Plans floated by New York regulators to issue 'BitLicenses' specifically tailored to virtual currencies, drew mixed responses from industry players at a hearing this week.
The New York State Department of Financial Services (NYDFS) heard from bitcoin start-ups, venture capitalists, law enforcement agencies and academics as it seeks to map out a regulatory approach to the nascent crypto-currency market.
Having already explored the issue over the last six months, Benjamin Lawsky, the state's superintendent of financial services, used his opening statement at the hearings to strike a positive note, arguing that bitcoin could "have a number of benefits for our financial system" and that there might be a "kernel of something here that has a profound impact on the future of payments technology and the financial system".
However, Lawsky warned, the virtual currency industry is currently a Wild West, and a new robust regulatory regime must be explored, rather than relying on money transmission rules designed for firms created 150 years ago.
"The question, then, is what type of licensing, examination, and collateral requirements for the virtual currency industry will provide appropriate guardrails to protect consumers and our national security - without stifling beneficial innovation," said Lawsky.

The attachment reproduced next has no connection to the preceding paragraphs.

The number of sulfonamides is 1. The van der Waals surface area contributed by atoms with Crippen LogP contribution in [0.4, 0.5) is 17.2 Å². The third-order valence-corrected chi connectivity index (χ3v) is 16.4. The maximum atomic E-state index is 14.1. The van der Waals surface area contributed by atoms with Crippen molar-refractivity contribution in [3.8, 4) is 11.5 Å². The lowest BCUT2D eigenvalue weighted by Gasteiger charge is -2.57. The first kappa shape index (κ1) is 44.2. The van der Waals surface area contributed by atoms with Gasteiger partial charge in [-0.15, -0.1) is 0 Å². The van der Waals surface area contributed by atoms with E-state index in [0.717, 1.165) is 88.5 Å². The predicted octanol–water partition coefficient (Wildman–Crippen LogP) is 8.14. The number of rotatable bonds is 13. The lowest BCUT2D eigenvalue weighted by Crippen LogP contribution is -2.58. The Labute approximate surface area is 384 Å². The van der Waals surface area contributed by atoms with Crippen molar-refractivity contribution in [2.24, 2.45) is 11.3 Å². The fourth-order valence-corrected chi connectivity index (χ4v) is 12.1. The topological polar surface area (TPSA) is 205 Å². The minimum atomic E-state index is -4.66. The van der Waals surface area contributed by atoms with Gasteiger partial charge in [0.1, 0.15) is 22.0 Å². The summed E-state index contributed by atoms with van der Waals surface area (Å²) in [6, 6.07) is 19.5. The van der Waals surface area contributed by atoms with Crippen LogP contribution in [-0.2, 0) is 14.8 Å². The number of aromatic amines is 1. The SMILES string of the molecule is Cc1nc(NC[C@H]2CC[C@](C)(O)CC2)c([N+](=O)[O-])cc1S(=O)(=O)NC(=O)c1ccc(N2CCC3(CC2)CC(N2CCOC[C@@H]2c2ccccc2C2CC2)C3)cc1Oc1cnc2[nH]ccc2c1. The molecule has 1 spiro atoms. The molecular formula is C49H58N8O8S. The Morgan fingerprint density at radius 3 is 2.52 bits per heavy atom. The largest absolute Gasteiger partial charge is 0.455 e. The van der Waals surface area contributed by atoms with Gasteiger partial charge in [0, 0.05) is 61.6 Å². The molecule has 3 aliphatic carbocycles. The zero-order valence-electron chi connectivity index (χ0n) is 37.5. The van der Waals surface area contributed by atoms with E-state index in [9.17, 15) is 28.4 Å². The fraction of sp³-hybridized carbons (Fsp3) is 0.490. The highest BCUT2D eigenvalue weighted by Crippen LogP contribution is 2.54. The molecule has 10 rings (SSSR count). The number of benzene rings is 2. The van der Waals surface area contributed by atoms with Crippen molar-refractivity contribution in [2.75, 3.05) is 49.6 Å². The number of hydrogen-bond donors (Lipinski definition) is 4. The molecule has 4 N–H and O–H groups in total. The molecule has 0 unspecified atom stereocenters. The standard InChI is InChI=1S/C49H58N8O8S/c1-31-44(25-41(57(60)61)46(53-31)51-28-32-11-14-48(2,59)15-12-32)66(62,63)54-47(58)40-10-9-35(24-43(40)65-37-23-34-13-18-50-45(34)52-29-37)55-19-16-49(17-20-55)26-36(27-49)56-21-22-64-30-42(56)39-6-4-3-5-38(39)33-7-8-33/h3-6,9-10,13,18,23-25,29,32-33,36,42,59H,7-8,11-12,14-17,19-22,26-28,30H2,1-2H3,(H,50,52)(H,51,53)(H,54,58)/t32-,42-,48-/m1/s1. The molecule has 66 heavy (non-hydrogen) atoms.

Cameron and Tyler Winklevoss - who have fingers in several bitcoin pies, including as investors in BitInstant, whose CEO, Charlie Shrem, was arrested in the build up to this week's hearings - offered qualified support for greater regulation.
"The Wild West attracts cowboys. A sheriff would be good thing," Cameron Winklevoss told the hearings, but warned that "over-regulation could cripple its development".
Picking up on this theme, Fred Wilson, a partner at Union Square Ventures, which has invested in CoinBase, pitched for a "safe harbour" approach to regulation, allowing young start-ups to notify lawmakers that they are operating and then letting them gradually navigate their way through the licencing process without having to worry about being shut down.
Unsurprisingly, New York County district attorney, Cyrus Vance, took issue with the safe harbour idea, calling for strict oversight as well as more tools for law enforcement to tackle the use of virtual currencies for money laundering.
Meanwhile Coinbase co-founder Fred Ehrsam and Circle Internet CEO Jeremy Allaire both cautiously welcomed efforts to provide regulatory clarity. With multi-million dollar investments behind them, both men admitted that they are unusual in the bitcoin world, in that they can afford to meet AML and KYC requirements and are willing to accept rules that could spur greater consumer confidence in virtual money.
However, Allaire did hint at worries that state-by-state regulation could clash with the global, borderless nature of bitcoin, calling for a coordinated, international approach.
You can read written testimony and watch the full sessions here